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The salt and other minerals of the Great Salt Lake have helped create our signature Trestlewood II product line, known for its wide range of colors and other unique characteristics. Trestlewood II Weathered Lumber is sawn from Douglas Fir piling of the Great Salt Lake's Lucin Cutoff railroad trestle then weathered in the natural environment of the Great Salt Lake.
Looking for a "budget" option in Weathered Trestlewood II? Consider our Trestlewood II Weathered Resawn Slabs.
|Source||Piling of Lucin Cutoff Railroad Trestle--Great Salt Lake|
|Holes||Some boards have occasional 1" diameter holes where metal has been removed. Such holes are generally surrounded by streaking black stains.|
|Knots||Unlimited; occasional loose or fallen out knots|
|Checking/Cracks||Unlimited as long as board is sound|
|Moisture Content/Stability||Water saturated (often with significant air drying)|
|Standard Dimensions||a) Thickness: 1" and 2"; b) Width: 4", 6", 8" and 10"; and c) Length: 2' increments, up to 12'|
|Available Dimensions||a) Thickness: to 2.5"; b) Width: to 16"; c) Length: to 24' (longer lengths may be possible on a case-by-case basis); d) Target Dimensions: circle-sawn lumber is targeted at full-sawn dimensions for dimensions to 12" and 1/2" nominal dimensions for dimensions greater than 12"; e) Tolerances: circle-sawn lumber is cut to the stated dimensions +/- 1/4"; tolerances can be somewhat greater for lumber wider than 12" and/or longer than 16'; weathered Trestlewood II lumber can also have somewhat greater tolerances.|
|Weight||Typically, approximately 4 pounds per board foot|
|Surfacing||Circle-Sawn or Circle-Sawn Weathered|
|Salt/Minerals||Trestlewood contains significant amounts of salt and other minerals (often 20%+ by weight), creating special characteristics and/or considerations like those described in the following items.|
|Color/Appearance||Colors found in Trestlewood II include yellows, oranges, reds, browns, greens, grays/blacks and purples. The coloring of individual boards varies widely, from normal Douglas Fir coloring to color combinations unique to Trestlewood II. Surfacing and finishes impact final coloring. Color variations are more noticeable in planed and milled products than in circle-sawn or band-sawn products.|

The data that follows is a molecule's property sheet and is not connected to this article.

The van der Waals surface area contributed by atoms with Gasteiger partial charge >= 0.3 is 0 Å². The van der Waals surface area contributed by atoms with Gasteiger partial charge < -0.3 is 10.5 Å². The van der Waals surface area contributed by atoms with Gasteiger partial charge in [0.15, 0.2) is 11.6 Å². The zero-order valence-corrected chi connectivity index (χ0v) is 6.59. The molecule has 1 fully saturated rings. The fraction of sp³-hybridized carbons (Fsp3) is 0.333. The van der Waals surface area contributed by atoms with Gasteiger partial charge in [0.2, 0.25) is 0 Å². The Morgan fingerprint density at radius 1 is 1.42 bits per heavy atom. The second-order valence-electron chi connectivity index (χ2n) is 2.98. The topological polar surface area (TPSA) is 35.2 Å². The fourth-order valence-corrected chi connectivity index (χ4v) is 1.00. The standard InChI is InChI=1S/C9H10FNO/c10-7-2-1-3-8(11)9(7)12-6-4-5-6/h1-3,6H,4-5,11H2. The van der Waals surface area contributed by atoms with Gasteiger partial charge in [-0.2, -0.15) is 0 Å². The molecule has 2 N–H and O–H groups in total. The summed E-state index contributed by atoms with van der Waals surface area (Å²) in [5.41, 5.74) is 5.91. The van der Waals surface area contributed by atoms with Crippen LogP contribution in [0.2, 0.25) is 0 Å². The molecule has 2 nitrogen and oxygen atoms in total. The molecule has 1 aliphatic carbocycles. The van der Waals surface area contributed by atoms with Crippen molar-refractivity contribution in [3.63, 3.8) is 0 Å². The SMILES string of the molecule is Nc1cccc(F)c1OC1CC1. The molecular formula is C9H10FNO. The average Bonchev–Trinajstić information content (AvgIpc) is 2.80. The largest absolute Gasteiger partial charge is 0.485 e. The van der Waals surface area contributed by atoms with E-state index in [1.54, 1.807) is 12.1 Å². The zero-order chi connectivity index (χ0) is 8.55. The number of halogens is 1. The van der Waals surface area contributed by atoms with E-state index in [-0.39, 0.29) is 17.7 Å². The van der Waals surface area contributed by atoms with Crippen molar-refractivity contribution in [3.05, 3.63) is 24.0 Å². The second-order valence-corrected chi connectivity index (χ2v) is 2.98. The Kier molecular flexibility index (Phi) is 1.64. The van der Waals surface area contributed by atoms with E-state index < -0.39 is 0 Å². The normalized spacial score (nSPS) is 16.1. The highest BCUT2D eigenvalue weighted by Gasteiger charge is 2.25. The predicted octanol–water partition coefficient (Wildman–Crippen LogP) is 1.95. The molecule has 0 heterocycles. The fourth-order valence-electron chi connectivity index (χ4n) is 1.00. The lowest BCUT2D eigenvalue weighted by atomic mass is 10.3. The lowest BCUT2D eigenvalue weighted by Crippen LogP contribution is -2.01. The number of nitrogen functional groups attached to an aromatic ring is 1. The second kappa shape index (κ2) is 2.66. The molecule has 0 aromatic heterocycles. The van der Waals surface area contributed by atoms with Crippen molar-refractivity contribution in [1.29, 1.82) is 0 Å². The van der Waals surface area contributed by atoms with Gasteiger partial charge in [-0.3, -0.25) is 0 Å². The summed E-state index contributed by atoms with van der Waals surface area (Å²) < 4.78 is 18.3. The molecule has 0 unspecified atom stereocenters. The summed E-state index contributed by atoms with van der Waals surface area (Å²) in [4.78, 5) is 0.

|Finishes/Glues||Certain finishes and glues do not work well with Trestlewood II. Most importantly, DO NOT USE WATER-BASED FINISHES. We tend to favor penetrating oil finishes on non-kiln-dried Trestlewood II lumber and other non-kiln-dried Trestlewood II products because they allow the wood to breathe, thereby facilitating efficient air drying.|
|Fire Retardance||Schuller International performed an ASTM E-84 Flame Spread test on a Trestlewood II piling sample in January, 1995. The resulting index value was 16, well below the maximum index value of 25 for a Class I fire retardant. Normal Douglas Fir has a flame spread index of 70 to 100. Only a few wood species have flame spread index values less than 75. Fire retardant treatments are generally necessary to meet Class I (and often to meet Class II.)|
|Metal Corrosiveness||Trestlewood II can have a corrosive effect on metal fasteners, machinery and saw blades. High grade stainless steel fasteners should be used in lieu of regular steel fasteners, especially in applications involving the likely mixing of Trestlewood II, moisture and oxygen.|